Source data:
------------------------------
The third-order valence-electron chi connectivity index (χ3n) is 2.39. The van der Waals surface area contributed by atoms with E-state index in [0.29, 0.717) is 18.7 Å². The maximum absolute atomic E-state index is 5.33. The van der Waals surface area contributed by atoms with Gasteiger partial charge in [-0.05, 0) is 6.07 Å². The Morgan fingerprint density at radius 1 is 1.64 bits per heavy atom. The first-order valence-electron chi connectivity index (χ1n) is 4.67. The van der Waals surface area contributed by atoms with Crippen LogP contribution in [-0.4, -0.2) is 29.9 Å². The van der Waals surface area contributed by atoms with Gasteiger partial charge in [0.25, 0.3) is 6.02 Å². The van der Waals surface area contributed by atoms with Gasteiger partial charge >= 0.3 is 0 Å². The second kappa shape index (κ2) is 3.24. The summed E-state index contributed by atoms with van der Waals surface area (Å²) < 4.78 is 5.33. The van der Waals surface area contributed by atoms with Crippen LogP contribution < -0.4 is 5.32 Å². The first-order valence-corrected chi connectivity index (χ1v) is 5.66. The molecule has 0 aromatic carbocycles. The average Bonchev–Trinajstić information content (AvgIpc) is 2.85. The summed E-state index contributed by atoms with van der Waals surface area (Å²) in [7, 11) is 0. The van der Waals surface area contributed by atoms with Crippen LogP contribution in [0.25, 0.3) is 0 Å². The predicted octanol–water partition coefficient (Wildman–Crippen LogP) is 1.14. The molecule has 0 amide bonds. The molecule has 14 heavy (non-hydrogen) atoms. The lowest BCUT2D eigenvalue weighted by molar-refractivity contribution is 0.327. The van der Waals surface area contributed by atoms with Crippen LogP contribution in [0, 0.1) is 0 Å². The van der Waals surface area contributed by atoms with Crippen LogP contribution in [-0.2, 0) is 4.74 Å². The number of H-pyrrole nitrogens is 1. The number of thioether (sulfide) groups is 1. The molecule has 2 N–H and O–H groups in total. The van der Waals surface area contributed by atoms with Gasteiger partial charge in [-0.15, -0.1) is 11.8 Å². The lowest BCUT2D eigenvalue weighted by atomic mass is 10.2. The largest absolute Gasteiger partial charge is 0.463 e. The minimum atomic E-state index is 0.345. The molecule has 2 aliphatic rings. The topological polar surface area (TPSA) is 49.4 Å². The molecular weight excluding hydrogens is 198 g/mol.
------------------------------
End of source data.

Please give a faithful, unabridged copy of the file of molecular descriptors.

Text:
The third-order valence-electron chi connectivity index (χ3n) is 2.39. The van der Waals surface area contributed by atoms with E-state index in [0.29, 0.717) is 18.7 Å². The maximum absolute atomic E-state index is 5.33. The van der Waals surface area contributed by atoms with Gasteiger partial charge in [-0.05, 0) is 6.07 Å². The Morgan fingerprint density at radius 1 is 1.64 bits per heavy atom. The first-order valence-electron chi connectivity index (χ1n) is 4.67. The van der Waals surface area contributed by atoms with Crippen LogP contribution in [-0.4, -0.2) is 29.9 Å². The van der Waals surface area contributed by atoms with Gasteiger partial charge in [0.25, 0.3) is 6.02 Å². The van der Waals surface area contributed by atoms with Gasteiger partial charge >= 0.3 is 0 Å². The second kappa shape index (κ2) is 3.24. The summed E-state index contributed by atoms with van der Waals surface area (Å²) < 4.78 is 5.33. The van der Waals surface area contributed by atoms with Crippen LogP contribution < -0.4 is 5.32 Å². The first-order valence-corrected chi connectivity index (χ1v) is 5.66. The molecule has 0 aromatic carbocycles. The average Bonchev–Trinajstić information content (AvgIpc) is 2.85. The summed E-state index contributed by atoms with van der Waals surface area (Å²) in [7, 11) is 0. The van der Waals surface area contributed by atoms with Crippen LogP contribution in [0.25, 0.3) is 0 Å². The predicted octanol–water partition coefficient (Wildman–Crippen LogP) is 1.14. The molecule has 0 amide bonds. The molecule has 14 heavy (non-hydrogen) atoms. The lowest BCUT2D eigenvalue weighted by molar-refractivity contribution is 0.327. The van der Waals surface area contributed by atoms with Crippen LogP contribution in [0, 0.1) is 0 Å². The van der Waals surface area contributed by atoms with Crippen LogP contribution in [-0.2, 0) is 4.74 Å². The number of H-pyrrole nitrogens is 1. The number of thioether (sulfide) groups is 1. The molecule has 2 N–H and O–H groups in total. The van der Waals surface area contributed by atoms with Gasteiger partial charge in [-0.15, -0.1) is 11.8 Å². The lowest BCUT2D eigenvalue weighted by atomic mass is 10.2. The largest absolute Gasteiger partial charge is 0.463 e. The minimum atomic E-state index is 0.345. The molecule has 2 aliphatic rings. The topological polar surface area (TPSA) is 49.4 Å². The molecular weight excluding hydrogens is 198 g/mol.